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Protect Photos & Files Against Hacker Attacks

In times of increasing digital crime, most people developed a feeling for secure passwords and don’t give away account information. To protect your private photos and files against hacker attacks the best way, you can do more than that. In this article, we want to give you some tips.

Table of Content

Using strong passwords

Passwords that are easy to guess, such as number combinations like 123456, as well as names, birthdays, nicknames or easy phrases like iloveyou, are completely inappropriate and should never be used. Everything that is easy to remember, is also easy to guess for others or easy to find out via “Brute Force”!

Instead, you should use a combination of small and capital letters, numbers, and special characters, which makes no sense when you read it. This way it cannot be derived from anything (like your name, your dog’s name, etc.) and also not guessed correctly.

Many websites also ask you to use a password that is longer than 8 characters.

Never use a password twice

Once you found a secure password, you may feel tempted to use it for multiple websites. This is a problem if a hacker really finds out your password and can access multiple accounts at once. So the person might get access to all your files and photos.

Therefore, always create a new password for each login site.

Using password manager

If you created a new secure password for each login, you cannot remember all of them. A password manager can help you to protect, manage and insert passwords where needed. Most password managers work with Touch ID and copy & paste function so that they are easy-to-use and secure.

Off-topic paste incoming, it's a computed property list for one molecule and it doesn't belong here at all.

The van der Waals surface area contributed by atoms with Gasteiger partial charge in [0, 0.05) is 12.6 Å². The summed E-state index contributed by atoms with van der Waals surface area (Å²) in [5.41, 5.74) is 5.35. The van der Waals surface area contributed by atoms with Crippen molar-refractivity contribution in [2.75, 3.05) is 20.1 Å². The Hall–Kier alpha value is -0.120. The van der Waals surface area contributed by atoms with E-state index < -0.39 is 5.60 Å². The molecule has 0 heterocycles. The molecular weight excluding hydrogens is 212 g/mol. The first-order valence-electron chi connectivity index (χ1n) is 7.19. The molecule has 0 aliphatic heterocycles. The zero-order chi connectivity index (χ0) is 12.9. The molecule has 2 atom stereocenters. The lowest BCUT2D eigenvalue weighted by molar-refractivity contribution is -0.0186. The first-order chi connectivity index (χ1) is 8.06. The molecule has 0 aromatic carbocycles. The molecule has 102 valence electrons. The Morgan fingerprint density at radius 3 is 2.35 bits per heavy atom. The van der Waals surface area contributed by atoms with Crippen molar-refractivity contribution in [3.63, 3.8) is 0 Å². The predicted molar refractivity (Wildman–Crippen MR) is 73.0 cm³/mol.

Answer security questions securely

Some websites require a security question so that you can reset your password in case you forgot it. Questions like “What is the name of the street you grew up in?” or “What is the name of your first pet?” are not secure, because they might find out this information via a simple Google search (maybe through Facebook or Twitter profile).

Hence, you should treat the security questions like passwords (in case you cannot turn them off). It means you should give an answer to them that is not researchable on the internet.

Using two-factor authentication

Most big online services are using the two-factor authentication. It sends a code to your device or to your password manager. It works like a password that you have to type in after you entered your regular password.

A two-factor authentication can be used for the Apple ID, Google, Dropbox, Facebook, and Tumblr.

If you get an email, in which you are requested to click a link in order to solve a problem with your account or get a special discount, you shouldn’t click the link at all. It is most likely a phishing mail. They want you to sign into your account on a fake login page to get your login data.

Pay attention where you enter your login credentials! Most modern web browsers tell you about missing security certificates or if a page got reported as a phishing website before.

If you are using a password manager and you are on a website that is supposed to be Apple, Google, etc., but the password manager doesn’t suggest your password, you should be alarmed. It’s probably not the original website and that’s why your password manager doesn’t suggest a password.

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